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  1. #1
    rainous's Avatar
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    Default on your home phone

    Can I call you later on your home phone?

    Can I call your home later?

    Hi,

    Are these two sentences grammatically correct and do they basically have the same meaning?

    And as for the first one, are prepositions other than "on" also acceptable to be used, such as "to" or "at"?

    Thanks
    Last edited by rainous; 29-Dec-2011 at 05:01.

  2. #2
    J&K Tutoring is offline Member
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    Default Re: on your home phone

    Both you examples are okay and common, though it's technically not correct to say can I when you mean may I. Other options would include:

    Can I call you later at home?
    I'll call you at home on your land line. (not your cell phone)

    Mostly we (NA) use on when talking about telephone usage.

  3. #3
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    Default Re: on your home phone

    I'll call you on your landline later.
    I'll all you at home later.
    Can I call you at home later?

    I wouldn't use "on your landline" and "at home" together. Most people will assume that you mean their home landline not the landline at work.

  4. #4
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    Default Re: on your home phone

    Quote Originally Posted by J&K Tutoring View Post
    ... it's technically not correct to say can I when you mean may I.
    'Can I...?' in that sense is competely acceptable to most speakers of BrE these days.
    Last edited by 5jj; 29-Dec-2011 at 12:45. Reason: typo

  5. #5
    J&K Tutoring is offline Member
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    Default Re: on your home phone

    That's why I used the word "technically". It is common to use "can I", though most educated people know it's not 'correct'. "May I" sounds too stuffy, so a lot of people will punt and simply say, "could I" or "Would it be okay if I..."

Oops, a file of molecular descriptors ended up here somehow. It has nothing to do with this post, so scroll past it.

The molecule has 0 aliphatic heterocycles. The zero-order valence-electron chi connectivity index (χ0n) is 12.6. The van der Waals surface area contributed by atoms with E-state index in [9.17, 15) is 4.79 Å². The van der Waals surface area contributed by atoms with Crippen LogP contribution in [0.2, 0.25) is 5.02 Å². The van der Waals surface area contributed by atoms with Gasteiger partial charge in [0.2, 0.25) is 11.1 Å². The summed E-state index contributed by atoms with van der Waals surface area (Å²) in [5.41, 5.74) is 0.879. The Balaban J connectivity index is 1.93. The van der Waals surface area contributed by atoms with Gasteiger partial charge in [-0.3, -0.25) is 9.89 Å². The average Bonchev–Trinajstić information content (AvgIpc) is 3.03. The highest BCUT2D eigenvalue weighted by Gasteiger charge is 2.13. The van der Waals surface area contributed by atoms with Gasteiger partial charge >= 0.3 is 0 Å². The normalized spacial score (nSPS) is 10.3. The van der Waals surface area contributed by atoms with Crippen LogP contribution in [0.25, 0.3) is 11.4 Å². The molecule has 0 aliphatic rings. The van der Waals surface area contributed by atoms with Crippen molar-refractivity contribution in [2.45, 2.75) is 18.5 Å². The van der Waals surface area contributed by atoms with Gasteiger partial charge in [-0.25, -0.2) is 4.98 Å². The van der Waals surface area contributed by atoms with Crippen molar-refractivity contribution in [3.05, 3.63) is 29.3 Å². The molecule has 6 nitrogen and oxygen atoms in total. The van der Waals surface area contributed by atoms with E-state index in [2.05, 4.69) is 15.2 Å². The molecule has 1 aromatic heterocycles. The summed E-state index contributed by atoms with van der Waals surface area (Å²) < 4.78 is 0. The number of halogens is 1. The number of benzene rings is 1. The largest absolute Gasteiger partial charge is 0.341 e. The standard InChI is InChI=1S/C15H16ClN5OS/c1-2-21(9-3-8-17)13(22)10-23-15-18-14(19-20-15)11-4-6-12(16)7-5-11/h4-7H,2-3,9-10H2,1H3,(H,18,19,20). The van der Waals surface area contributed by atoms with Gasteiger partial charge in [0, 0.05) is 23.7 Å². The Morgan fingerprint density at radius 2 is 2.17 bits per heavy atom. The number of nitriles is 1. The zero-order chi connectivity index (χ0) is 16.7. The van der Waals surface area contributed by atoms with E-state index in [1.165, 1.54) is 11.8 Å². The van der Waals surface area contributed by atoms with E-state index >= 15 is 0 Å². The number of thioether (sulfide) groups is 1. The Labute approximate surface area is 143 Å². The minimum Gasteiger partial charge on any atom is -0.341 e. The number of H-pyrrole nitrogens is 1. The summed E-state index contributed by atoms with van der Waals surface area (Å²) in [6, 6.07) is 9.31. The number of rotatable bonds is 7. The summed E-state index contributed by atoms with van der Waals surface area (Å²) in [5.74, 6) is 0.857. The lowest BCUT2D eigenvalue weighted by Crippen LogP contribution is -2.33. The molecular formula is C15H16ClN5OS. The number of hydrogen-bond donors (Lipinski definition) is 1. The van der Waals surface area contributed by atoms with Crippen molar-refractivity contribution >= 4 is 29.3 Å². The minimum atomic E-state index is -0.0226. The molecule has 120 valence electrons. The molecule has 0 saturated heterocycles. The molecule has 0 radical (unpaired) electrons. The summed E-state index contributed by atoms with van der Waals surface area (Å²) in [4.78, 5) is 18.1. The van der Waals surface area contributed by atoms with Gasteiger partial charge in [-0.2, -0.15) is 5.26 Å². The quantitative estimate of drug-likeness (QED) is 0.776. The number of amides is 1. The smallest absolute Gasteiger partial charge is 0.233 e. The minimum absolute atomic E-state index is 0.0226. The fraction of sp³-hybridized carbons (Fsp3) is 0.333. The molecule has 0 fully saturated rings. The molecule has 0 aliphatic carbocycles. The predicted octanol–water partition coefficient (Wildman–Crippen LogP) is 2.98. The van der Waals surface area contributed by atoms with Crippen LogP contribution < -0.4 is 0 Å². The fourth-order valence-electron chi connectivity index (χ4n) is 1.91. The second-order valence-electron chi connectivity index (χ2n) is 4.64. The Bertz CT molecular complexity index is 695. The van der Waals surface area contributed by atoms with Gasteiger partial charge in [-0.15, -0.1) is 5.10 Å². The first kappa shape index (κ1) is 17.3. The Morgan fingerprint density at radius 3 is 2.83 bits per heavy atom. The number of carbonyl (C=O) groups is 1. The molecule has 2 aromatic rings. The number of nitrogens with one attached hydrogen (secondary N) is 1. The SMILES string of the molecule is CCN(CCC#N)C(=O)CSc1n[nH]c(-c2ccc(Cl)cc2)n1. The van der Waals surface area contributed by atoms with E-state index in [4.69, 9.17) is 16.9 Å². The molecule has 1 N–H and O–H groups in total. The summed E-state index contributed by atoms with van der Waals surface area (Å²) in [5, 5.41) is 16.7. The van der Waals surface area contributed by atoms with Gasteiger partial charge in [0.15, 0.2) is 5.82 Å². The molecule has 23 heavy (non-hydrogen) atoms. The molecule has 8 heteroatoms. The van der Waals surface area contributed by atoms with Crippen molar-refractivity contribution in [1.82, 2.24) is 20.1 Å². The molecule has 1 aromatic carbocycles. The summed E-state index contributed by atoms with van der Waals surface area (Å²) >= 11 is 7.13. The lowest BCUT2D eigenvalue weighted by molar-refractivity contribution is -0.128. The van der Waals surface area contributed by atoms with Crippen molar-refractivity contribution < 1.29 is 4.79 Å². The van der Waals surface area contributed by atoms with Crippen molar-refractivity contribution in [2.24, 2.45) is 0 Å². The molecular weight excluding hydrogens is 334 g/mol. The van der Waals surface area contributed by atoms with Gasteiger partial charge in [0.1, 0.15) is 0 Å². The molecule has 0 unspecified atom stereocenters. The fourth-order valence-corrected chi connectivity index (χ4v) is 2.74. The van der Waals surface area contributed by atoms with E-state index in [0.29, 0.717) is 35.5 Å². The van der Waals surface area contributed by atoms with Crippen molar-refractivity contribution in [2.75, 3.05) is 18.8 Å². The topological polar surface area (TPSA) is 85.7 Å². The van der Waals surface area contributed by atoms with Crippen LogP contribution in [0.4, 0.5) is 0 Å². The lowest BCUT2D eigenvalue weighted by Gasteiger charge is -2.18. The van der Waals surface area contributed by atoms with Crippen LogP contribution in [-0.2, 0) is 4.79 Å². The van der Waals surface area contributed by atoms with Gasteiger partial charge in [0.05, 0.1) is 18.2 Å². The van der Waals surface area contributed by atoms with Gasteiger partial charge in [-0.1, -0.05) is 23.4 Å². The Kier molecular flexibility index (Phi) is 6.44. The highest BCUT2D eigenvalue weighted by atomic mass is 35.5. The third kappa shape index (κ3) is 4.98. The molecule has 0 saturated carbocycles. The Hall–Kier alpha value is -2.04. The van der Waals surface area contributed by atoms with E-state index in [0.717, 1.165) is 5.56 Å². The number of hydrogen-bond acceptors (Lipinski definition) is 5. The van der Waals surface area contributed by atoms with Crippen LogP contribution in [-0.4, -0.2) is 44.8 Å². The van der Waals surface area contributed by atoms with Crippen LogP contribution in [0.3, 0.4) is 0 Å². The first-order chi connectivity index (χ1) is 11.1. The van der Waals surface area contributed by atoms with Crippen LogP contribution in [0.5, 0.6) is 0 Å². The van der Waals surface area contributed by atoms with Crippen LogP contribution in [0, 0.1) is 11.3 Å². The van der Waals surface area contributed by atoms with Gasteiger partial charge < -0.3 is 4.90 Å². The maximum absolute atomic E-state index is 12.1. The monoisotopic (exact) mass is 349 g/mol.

6. #6
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    Default Re: on your home phone

    Quote Originally Posted by J&K Tutoring View Post
    That's why I used the word "technically". It is common to use "can I", though most educated people know it's not 'correct'. "May I" sounds too stuffy, so a lot of people will punt and simply say, "could I" or "Would it be okay if I..."
    I am probably being a little picky here, but who is to say that it is 'technically "correct"' nowadays? Even when the difference was hammered into me at school nearly sixty years ago, 'may I' was used in BrE only by a certain social class and those who aspired to be accepted by/in that class.

    I would accept that 'may I' is still the preferred form in very formal speech, but I think that to suggest that 'educated'people know it is not 'correct' puts a restricted meaning on 'educated'. I have known many speakers with at least a first degree, including teachers of English, who consider 'may I' old-fashioned and unnecessary.

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